The Asian Rural Institute welcomes short- and long-term volunteers of all ages. Volunteers help in the kitchen or with farm chores, share computer or English-language skills and more.
Carolyn Stypka, an ELCA Global Mission volunteer in Japan, spent two weeks of her stint with ARI. “I planted, weeded, tended and harvested,” she said. “I sang songs, played African drums, ate chicken feet ... and dreamt about being able to dig my hands into the great Earth’s crust every day. ...
“I learned much in my short stay — and will return.”
Visit the ELCA website (click on “Search Global Service Opportunities” and search for “Asian Rural Institute”) or the Asian Rural Institute website.
Next time you're buying specialty coffee, look for "Sumatra Lintong Light Roast," grown by indigenous Batak people around Lake Toba in North Sumatra. Those beans may well have come from an Indonesian cooperative organized by Debora Purada Sinaga, the first female superintendent (bishop) of the Protestant Christian Batak Church, a Lutheran World Federation member since 1952.
Sinaga founded the co-op in 2000 with 25 farmers. It now has 350 participants and fair trade certification. She encourages the growers to embrace organic farming to fetch higher prices and eliminate expensive fertilizers. While it's an unusual role for a bishop, it's all part of her effort to improve the lives of the farming families who make up the majority of her district's 119 congregations.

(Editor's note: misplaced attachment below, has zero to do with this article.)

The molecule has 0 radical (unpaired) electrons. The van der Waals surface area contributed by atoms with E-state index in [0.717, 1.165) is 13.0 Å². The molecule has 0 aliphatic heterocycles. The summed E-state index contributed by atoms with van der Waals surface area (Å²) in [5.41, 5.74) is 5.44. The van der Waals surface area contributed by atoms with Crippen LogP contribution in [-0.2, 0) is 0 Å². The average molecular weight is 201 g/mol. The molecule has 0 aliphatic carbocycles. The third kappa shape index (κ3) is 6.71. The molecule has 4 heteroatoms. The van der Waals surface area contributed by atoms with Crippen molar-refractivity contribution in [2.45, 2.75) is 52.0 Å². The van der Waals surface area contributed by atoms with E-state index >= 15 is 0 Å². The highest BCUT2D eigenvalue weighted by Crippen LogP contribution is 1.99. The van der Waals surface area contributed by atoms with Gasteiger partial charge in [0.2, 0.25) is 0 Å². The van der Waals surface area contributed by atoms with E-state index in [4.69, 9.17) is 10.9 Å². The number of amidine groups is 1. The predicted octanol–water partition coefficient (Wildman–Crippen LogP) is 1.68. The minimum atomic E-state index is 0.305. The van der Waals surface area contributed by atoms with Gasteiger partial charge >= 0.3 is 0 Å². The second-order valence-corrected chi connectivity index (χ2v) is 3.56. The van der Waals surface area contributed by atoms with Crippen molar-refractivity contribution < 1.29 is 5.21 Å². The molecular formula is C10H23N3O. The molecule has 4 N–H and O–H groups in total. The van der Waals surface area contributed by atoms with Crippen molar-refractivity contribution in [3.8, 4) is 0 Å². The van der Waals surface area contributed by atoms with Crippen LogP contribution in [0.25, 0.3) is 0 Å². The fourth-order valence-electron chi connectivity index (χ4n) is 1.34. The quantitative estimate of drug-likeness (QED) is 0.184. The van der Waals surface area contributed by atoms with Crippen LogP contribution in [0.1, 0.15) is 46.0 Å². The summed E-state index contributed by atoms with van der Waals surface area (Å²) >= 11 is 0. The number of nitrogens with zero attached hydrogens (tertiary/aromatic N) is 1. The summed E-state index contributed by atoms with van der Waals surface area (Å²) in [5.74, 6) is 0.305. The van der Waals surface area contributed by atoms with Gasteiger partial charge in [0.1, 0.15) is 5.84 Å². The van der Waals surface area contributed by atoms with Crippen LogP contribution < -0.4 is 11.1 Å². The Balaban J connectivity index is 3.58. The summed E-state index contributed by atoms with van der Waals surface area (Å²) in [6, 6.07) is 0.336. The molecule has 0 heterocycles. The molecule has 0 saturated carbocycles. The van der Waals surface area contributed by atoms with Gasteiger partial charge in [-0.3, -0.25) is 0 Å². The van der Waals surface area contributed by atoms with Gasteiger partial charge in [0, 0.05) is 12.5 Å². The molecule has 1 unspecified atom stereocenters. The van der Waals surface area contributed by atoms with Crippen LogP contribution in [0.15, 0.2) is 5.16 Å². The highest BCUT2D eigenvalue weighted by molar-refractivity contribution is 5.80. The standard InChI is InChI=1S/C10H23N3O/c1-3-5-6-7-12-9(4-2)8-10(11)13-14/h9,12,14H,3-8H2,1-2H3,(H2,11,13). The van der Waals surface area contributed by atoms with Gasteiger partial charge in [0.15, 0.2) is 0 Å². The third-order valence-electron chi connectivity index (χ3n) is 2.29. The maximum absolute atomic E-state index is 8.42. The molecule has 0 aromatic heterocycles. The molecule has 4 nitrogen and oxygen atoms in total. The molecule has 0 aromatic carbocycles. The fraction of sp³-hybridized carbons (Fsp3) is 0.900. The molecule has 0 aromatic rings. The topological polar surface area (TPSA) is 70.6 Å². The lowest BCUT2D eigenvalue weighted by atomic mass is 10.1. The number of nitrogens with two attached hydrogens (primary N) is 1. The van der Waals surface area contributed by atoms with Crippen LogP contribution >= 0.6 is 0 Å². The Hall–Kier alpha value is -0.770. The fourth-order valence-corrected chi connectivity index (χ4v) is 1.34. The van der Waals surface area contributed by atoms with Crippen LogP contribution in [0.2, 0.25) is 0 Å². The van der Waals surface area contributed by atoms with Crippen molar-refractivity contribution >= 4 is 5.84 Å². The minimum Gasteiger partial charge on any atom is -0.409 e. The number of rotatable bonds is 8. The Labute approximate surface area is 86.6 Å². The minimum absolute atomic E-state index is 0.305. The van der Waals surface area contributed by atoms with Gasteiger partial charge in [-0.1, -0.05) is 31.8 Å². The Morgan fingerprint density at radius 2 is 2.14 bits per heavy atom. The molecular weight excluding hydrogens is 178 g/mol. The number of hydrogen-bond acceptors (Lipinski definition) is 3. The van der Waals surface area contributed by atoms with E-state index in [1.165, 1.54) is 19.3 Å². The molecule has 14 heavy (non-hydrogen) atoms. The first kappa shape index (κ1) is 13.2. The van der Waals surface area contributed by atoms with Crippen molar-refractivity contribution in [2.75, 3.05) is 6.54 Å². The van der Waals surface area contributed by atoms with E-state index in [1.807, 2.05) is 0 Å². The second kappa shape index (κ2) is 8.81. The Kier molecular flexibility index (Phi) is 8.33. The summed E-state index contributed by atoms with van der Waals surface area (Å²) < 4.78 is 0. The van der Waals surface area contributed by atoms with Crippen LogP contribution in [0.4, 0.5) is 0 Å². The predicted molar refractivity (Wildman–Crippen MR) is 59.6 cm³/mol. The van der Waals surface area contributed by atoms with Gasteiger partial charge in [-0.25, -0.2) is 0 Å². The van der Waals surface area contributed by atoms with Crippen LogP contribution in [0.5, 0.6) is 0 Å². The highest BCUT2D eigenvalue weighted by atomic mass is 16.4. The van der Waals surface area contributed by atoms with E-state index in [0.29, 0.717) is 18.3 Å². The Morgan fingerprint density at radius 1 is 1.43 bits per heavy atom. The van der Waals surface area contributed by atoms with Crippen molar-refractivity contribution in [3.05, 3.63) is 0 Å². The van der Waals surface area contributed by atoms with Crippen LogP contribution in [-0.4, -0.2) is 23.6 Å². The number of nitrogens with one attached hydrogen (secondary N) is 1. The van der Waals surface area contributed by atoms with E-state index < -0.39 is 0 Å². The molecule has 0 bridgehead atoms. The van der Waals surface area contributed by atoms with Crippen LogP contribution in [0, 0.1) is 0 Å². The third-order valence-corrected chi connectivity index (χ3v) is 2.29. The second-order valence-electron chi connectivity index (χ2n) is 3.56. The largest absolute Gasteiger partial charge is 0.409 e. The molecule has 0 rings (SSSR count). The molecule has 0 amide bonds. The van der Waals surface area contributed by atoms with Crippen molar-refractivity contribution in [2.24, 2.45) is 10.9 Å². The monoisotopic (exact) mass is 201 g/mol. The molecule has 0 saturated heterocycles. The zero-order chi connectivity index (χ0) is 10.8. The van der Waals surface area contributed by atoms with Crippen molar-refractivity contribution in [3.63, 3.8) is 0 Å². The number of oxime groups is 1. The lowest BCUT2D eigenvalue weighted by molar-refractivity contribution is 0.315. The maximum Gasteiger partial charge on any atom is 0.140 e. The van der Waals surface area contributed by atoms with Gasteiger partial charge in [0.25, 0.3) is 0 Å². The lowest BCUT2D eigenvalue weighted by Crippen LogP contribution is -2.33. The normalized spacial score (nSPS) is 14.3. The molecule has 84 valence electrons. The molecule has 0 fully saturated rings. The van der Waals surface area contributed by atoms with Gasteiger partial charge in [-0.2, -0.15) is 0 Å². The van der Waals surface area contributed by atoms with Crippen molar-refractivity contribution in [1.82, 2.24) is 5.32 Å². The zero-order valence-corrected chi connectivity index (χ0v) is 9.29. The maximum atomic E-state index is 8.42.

|Gani Silaban (right), a 2008 graduate of the Asian Rural Institute, works with members of the fair-trade coffee growers association he manages. He also works with big buyers from the U.S., Japan, Germany and other countries.|
Yet Sinaga freely admits she is a city girl, born and raised in Jakarta, who "didn't know rice from grass."
She found her calling as an advocate for the rural poor at a teaching farm located in the countryside of Nasushiobara, two hours north of Tokyo. The Asian Rural Institute (ARI), an ELCA partner, gathers about 30 students each April for nine months of intensive classes in organic farming, leadership skills and community building.
The institute takes a holistic approach toward agriculture and the gospel, said Y. Franklin Ishida, ELCA program director for Asia and the Pacific. "It is not just about development and economics but about stewardship of the land and community building as well," he said. "ARI [lifts] up leaders who can empower their home communities as they seek to put their faith into action in God's world."
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